Amongst her curatorial projects, she has notably curated or co-curated Cierto tipo de poética política (Valparaíso, 2008), Subversive Practices. Art Under Conditions of Political Repression, 60s-80s South America-Europe (Stuttgart, 2009), Valparaíso: Intervenciones (Valparaíso, 2010), Una acción hecha por otro es una obra de la Luz Donoso (Santiago, 2011), Artist for Democracy: el archivo de Cecilia Vicuña (Santiago, 2014), and Poner el cuerpo. Llamamientos de arte y política en los años ochenta en América Latina (Santiago, 2016). Varas received her Bachelor of Arts from the Universidad de Playa Ancha and holds a PhD in the History and Theory of Art from the Universidad de Barcelona.
Alfadir Luna is an artist whose work primarily takes the form of drawing and action art; it begins as reflections revolving around knowledge processes, which usually culminate in site-specific interventions. Since 2006 he has developed his work within the framework of the social structures that constitute public markets in Spanish-speaking contexts, and since 2013 in sites of migrant crossing. Since 2013 he is a member of the “Teatro Línea de Sombra” (Shadow Line Theater) company, where he is managing the “Ruta Migrante” (Migrant Route) project.
His work has also been shown in different public platforms both in Mexico and abroad. The exhibition Talking to Action: Art, Pedagogy, and Activism in the Americas will feature his work Procesión del Señor de Maíz, a result of his collaborative 10-year project with the merchants of the La Merced Market in Mexico City and his dialogue with local merchants in Santa Ana, CA. Luna graduated from the Escuela Nacional de Artes Plásticas (2008) and studied aesthetics, art and violence at the Colegio de Saberes (2010-2011). He is currently completing a Master’s degree in Art and Environment at the National Autonomous University of Mexico (UNAM). He also teaches at the “Fábrica de Artes y Oficios” (Oriente) (Factory of Arts and Trades (East)) in Mexico City, one of four cultural centers and training facilities supported by the city government, and in the certificate program “Transversales” of the same facility.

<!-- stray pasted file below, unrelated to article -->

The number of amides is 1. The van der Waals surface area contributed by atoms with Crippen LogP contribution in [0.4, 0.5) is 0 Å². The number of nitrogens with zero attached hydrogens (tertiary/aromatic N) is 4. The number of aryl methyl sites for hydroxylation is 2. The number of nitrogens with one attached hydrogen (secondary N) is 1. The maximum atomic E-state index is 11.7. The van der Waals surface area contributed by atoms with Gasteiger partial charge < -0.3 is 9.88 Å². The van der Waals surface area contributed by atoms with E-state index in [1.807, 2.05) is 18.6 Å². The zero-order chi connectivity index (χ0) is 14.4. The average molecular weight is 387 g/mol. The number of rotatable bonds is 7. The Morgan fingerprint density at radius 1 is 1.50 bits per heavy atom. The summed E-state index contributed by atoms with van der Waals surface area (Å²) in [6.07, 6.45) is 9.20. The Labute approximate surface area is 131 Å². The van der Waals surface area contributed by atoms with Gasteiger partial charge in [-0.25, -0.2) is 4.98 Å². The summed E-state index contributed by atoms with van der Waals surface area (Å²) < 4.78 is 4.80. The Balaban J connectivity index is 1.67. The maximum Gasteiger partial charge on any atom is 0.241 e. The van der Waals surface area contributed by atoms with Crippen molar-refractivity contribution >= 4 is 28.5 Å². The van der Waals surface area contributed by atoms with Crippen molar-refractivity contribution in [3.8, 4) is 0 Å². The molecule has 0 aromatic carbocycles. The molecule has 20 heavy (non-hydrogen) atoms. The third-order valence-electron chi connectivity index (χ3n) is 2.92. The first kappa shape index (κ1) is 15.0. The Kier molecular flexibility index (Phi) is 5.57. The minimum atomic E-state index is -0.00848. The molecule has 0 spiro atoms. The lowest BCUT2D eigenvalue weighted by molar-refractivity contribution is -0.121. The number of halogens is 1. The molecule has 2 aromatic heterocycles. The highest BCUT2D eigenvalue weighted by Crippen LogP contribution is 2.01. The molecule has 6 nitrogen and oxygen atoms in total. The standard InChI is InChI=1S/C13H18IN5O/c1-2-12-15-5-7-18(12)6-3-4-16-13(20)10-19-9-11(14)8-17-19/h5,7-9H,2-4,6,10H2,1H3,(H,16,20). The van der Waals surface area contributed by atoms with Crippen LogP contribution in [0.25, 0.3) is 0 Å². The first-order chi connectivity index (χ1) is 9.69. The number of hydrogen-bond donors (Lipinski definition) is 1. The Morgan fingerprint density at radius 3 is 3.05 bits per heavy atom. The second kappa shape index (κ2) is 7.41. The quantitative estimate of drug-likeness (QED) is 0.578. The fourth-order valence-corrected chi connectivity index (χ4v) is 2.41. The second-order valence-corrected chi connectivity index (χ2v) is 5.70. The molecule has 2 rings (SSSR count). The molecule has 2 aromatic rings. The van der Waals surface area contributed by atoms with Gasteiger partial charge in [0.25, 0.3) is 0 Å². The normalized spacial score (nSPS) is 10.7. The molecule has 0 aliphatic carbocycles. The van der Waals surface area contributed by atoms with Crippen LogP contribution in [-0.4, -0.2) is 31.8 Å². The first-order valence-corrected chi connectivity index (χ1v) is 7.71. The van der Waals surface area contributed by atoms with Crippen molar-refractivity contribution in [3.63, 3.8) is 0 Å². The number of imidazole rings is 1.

David Gutiérrez Castañeda is a curator, advisor, and author of several articles on contemporary art practices and social processes in Latin America. His current research concerns performance studies. Past research projects include: Looking Beyond, Going In: Arts and social interests in Colombia (Universidad Nacional de Colombia, 2006), Gathering: Cultural Processes and Movements for Self-Affirmation (Universidad Panamericana, 2007-2008), Contemporary Art Practices as Source for Significant Learning (Universidad Pedagógica Nacional, 2008), Mapa Teatro 1987-1992 (UNAM, 2009-2012), and Care Exercises. Concerning ‘La Piel de la Memoria’ (1996-2011) (UNAM, 2012-2016). He also is a member of the research group Workshop Critical History of Art (since 2006) and the Red Conceptualismos del Sur (since 2008).
Castañeda received the Colegio Mexiquense Scholarship from the Ford Foundation under the program Lay Liberties in order to investigate secular art and politics at the Colegio de México (2006). He was awarded the National Prize for Art Criticism from the Ministry of Culture of Colombia in 2010. He received his degree in sociology from the Universidad Nacional de Colombia (2006), Master’s in History of Art at the Universidad Nacional Autónoma de México (UNAM) with a focus on contemporary art (2011), and a Ph.D. in Art History at the same institution. He is a full-time Research Professor at the National School of Higher Education (ENES) at the Morelia Campus, UNAM. He was a professor at the Universidad Pedagógica Nacional in Colombia (2008-2009), a research professor at the Universidad Panamericana (2007-2008), a researcher in Museology and Heritage Management at the Universidad Nacional de Colombia (2006-2009), and a teacher at the Mexican Academy of Dance (2013).